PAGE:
Seasonal respiratory illness in Kentucky has declined for three weeks, but the numbers are still considered elevated

By Melissa Patrick, Kentucky Health News

Emergency-department visits and hospital admissions for respiratory disease in Kentucky have dropped for three weeks in a row, but the Kentucky Department for Public Health still considers the rate of respiratory virus activity to be elevated and the number of hospitalizations to be high. 

Respiratory illness-related ED visits have dropped 47% since the last week of 2023, when the health department showed the highest number of ED visits during this respiratory-illness season, 6,147. 

In the three weeks since, there has been a steady decline in such visits, dropping to 3,243 visits in the week ended Jan. 20.

Of those, 2,379 were for flu, down 15% from the week prior; 663 were for Covid-19, down 30% from the week prior; and 201 were for respiratory syncytial virus (RSV), down 38% from the week prior.

Hospital admissions associated with respiratory disease have also dropped steadily for three weeks in a row, to 530. That’s down 47% from the season’s high of 1,002 in the week ended Dec. 30. 

In the latest report, 236 admissions were for Covid-19, down 33% from the week prior; 216 were for flu, down 22% from the week prior; and 78 were for RSV, down 27% from the week prior.

Kentucky has no counties with high Covid-19 hospital admission rates in the week ended Jan. 20, according to the Centers for Disease Control and Prevention. However, it does have 24 counties with between 10 and 20 Covid-19 hospitalizations per 100,000 people, a rate the CDC considers “medium.” These are largely in the easternmost part of the state and in a strip down the middle of the state. 

In the week ended Jan. 20, the state reported 2,042 laboratory-confirmed cases of Covid-19, down 32% from the prior week. It reported 2,745 lab-confirmed cases of the flu, down 16% from the week prior.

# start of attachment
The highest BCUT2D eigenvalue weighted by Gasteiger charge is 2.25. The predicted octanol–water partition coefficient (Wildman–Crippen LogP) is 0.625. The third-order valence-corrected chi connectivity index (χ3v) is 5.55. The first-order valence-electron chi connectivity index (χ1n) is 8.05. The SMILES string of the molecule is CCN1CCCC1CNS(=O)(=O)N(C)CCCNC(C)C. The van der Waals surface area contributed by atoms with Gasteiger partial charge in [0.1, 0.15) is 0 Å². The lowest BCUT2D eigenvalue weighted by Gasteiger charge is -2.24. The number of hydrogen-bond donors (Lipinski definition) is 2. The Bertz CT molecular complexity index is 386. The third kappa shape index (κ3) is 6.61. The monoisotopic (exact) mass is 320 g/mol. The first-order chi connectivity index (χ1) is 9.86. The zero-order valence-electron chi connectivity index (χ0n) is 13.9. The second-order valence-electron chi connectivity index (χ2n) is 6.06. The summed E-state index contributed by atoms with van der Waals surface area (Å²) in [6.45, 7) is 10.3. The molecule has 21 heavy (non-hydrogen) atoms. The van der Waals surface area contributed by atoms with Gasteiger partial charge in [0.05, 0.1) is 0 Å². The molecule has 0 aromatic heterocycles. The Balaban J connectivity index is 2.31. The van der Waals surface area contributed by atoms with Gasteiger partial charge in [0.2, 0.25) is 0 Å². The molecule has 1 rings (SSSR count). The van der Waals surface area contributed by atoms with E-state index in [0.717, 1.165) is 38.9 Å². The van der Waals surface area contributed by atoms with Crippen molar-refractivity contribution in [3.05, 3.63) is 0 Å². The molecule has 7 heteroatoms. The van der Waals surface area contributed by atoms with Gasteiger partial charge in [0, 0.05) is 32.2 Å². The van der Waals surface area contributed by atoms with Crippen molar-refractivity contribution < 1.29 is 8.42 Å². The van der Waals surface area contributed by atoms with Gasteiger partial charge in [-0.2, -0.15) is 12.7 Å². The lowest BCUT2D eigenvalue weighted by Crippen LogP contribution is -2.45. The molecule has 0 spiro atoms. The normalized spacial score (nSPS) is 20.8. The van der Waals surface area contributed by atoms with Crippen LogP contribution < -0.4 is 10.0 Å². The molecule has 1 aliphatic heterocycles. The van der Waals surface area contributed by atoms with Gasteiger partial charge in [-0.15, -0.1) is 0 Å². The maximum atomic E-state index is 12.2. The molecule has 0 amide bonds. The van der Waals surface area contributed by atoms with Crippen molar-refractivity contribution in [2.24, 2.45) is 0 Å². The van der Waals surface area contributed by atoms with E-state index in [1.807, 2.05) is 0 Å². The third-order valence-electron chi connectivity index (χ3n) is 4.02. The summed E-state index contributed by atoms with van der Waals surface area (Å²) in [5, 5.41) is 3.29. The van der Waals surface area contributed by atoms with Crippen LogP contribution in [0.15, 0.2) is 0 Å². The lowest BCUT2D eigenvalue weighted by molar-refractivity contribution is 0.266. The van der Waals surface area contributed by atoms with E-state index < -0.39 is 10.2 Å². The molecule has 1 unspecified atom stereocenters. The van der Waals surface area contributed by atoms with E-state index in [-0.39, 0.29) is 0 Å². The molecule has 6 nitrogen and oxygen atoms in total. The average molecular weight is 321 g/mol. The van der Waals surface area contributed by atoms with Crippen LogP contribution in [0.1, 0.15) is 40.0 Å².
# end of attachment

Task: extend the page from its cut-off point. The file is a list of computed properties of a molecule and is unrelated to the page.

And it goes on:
Among children 4 and younger, the number of respiratory-illnessemergency-department visits also dropped for the last three weeks, to 697 in the week ended Jan. 20. That’s down 53% from a season-high of 1,489 on Dec. 30. 

In the latest report, 471 vists of those 4 and younger were for flu, down 11% from the week prior; 125 were for RSV, down 33% from the prior week; and 101 were for Covid-19, down 30%.

Respiratory-related hospitalizations for children 4 and younger have dropped for six weeks in a row, down to 38 in the week ended Jan. 20 from a season-high of 134 in the week ended Dec. 16, a drop of 72%

In the latest report, 18 of the hospitalizations were for RSV, down 44% from the week prior; 12 were for flu, down 48% from the week prior;  and 8 were for Covid-19, 2 more than the week prior. 

Hospital visits also dropped among children 5 through 17, with 633 respiratory-related ED visits reported in the week ended Jan. 20, down 18% from the week prior. 

In the latest report, 565 of the yoith visits were for flu, a drop of nearly 19%; 54 were for Covid-19; and 14 were for RSV. The Covid-19 and RSV numbers have fluctuated little for several weeks.

The number of ED visits in this age group has declined from a high of 1,000 in the week ended Dec. 23, but it has not been a steady decline; there were nine hospitalizations in the week ended Jan. 20 among children aged 5-17, the same as the week before.

Of those, seven were for flu, up one from the prior week; one was for Covid-19, down from three the week prior; and one was for RSV, up from none the prior week. 

Since the first week in October, 236 Kentuckians have died from Covid-19 and eight have died from the flu. One of the Covid-19 deaths and one of the flu deaths have been children. 

In the week ended Jan. 6, there were two Covid-19 deaths and one flu death reported in Kentucky. These numbers follow two weeks where the state saw 23 Covid-19 deaths during each week.

Kentucky Health News is an independent news service of the Institute for Rural Journalism and Community Issues, based in the School of Journalism and Media at the University of Kentucky, with support from the Foundation for a Healthy Kentucky.

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